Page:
Free Her Speech: 2 lawyers ask how many more women will be silenced

Robinson and Yoshida first met while both working as junior barristers at Doughty Street Chambers in London and both united over a case that felt deeply unjust to them.

The case, which also happens to be their book’s opener, took place in the United Kingdom and involved a woman who’d shown police the red marks her ex-husband left on her throat when he violently grabbed her. Later on, the woman had written to the man’s new partner on Facebook in an attempt to warn the new partner of his history of violence, using the words “He tried to strangle me.”

“He then sued her for defamation,” says Robinson. “Because his new partner and some of her friends and family had seen the post. And he won, even though she had that police evidence.”\

The judge in the case ruled that the technical definition of strangulation means that someone does it with an intent to kill, and the judge found the man’s intent was to silence the woman, not to kill her.

“We were both so outraged by that. We decided to work together to try to intervene in the case, but the Supreme Court didn’t hear us,” says Robinson.

“So, really, that’s where the book came from. We decided to make all the arguments that we would have made had the Supreme Court let us in.”

Since their initial outrage, they’ve identified a trend of legal cases and civil litigation cases being brought against women, journalists, frontline services organisations, and friends and family speaking out against gender-based violence.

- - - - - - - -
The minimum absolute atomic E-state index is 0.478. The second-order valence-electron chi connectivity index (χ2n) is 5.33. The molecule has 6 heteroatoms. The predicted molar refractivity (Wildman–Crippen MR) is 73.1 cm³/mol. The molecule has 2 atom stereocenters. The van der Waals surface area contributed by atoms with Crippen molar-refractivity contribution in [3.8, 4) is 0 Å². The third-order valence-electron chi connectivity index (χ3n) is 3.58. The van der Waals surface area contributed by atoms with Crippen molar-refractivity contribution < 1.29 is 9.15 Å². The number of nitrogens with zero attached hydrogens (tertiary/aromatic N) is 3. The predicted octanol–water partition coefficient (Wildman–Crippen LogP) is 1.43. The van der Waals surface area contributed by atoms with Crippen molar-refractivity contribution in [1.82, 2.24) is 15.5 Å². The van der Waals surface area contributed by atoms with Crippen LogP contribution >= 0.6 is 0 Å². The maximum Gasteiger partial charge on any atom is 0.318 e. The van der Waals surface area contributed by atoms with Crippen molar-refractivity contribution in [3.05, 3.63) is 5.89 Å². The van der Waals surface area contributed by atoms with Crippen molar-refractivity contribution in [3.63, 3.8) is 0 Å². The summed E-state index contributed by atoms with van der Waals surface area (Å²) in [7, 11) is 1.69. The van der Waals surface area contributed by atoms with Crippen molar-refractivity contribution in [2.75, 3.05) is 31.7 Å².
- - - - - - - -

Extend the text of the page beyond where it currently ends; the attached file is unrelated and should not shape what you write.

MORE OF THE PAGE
And this is not an isolated or country-specific trend but something that’s being seen all over the world.

One high profile example of this is a case that Robinson herself was involved in from the beginning– the defamation case that Johnny Depp took against his ex-wife, Amber Heard, and the Sun newspaper in London.

Robinson represented Heard and said: “We worked together and with the newspapers, to prepare the defence, and a judge ruled in 2020 that he found it to be true that Depp had violently assaulted her on 12 separate occasions.

“Fast forward, then he sues her in the United States for an op-ed in which she doesn’t name him. She describes herself as a survivor and a person who became a public figure as associated with domestic violence, which is a fact.”

Depp won the case in the US despite an outcome that Robinson describes as “absurd” and says that anyone who understands the law and the proclaiming jurisdiction that was set in London finds it absurd.

And anyone who’s been on TikTok or other social media platforms since that US court case will understand the intense villainization that Heard underwent after losing the second case.

Robinson says that one of the things most devastating about this outcome is having to ask “how many more women” won’t come forward publicly about their experience of abuse after hearing their friends and family mocking Heard on social media.

Robinson says: “When you look at a privacy case or a defamation case, the way the courts consider it is, really, her right to free speech balanced against his right to privacy or his right to protect his reputation.”

“Too much emphasis is being placed on privacy and reputation of men in the global context of where we have a pandemic of violence against women.”

Source: Free Her Speech: 2 lawyers ask how many more women will be silenced

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